In a press release last week, the Kunstmuseum Bern explained that, due to the legal challenge to Cornelius Gurlitt’s will by his cousin Uta Werner (discussed by Nina Neuhaus here), there have as yet been no restitutions of artworks from the 2012 Munich art trove, neither by the museum, nor by any other body.
Of course, news that the museum was named sole beneficiary under Gurlitt’s will after his death in May 2014, was followed by a challenge from Werner before the Munich probate court. The legal process is now playing out and until it does there is apparently little wiggle room for the museum to dispose of any of the looted artworks. This includes three paintings that the museum has already agreed should be returned: Matisse’s Seated Woman to the heirs of Paul Rosenberg, Max Liebermann’s Two Riders on a Beach to the heirs of David Friedmann (which includes American David Toren) and a work by Carl Spitzweg.
Regarding the Matisse, there also appear to be documentation problems for some or all of the Rosenberg heirs in proving their status as such. Proof had to be filed with the German Commissioner for Culture and Media, but the museum states that what has been submitted so far ‘falls short of the requirements.’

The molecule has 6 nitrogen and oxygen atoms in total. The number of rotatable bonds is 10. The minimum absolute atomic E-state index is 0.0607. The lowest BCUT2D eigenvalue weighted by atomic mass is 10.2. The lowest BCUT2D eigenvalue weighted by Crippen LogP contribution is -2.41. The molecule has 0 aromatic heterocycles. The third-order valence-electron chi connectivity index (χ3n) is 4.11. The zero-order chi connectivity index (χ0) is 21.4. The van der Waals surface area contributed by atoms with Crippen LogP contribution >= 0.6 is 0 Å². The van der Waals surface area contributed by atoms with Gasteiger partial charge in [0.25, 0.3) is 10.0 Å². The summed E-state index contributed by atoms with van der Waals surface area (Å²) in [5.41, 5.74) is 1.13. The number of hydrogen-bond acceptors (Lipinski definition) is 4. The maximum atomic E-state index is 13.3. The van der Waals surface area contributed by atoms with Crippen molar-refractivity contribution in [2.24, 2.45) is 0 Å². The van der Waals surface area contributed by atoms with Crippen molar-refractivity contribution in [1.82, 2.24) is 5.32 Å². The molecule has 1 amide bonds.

And so the saga (and the frustrations) continue…
In other news, the museum announced the creation of a new research group to investigate the provenance of the Gurlitt collection. This will be headed up by art historian Oskar Bätschmann and will work in collaboration with the Schwabing Task Force established in Germany in 2013.
So we have yet another action group, but very little action; much by way of research, and no restitutions to speak of.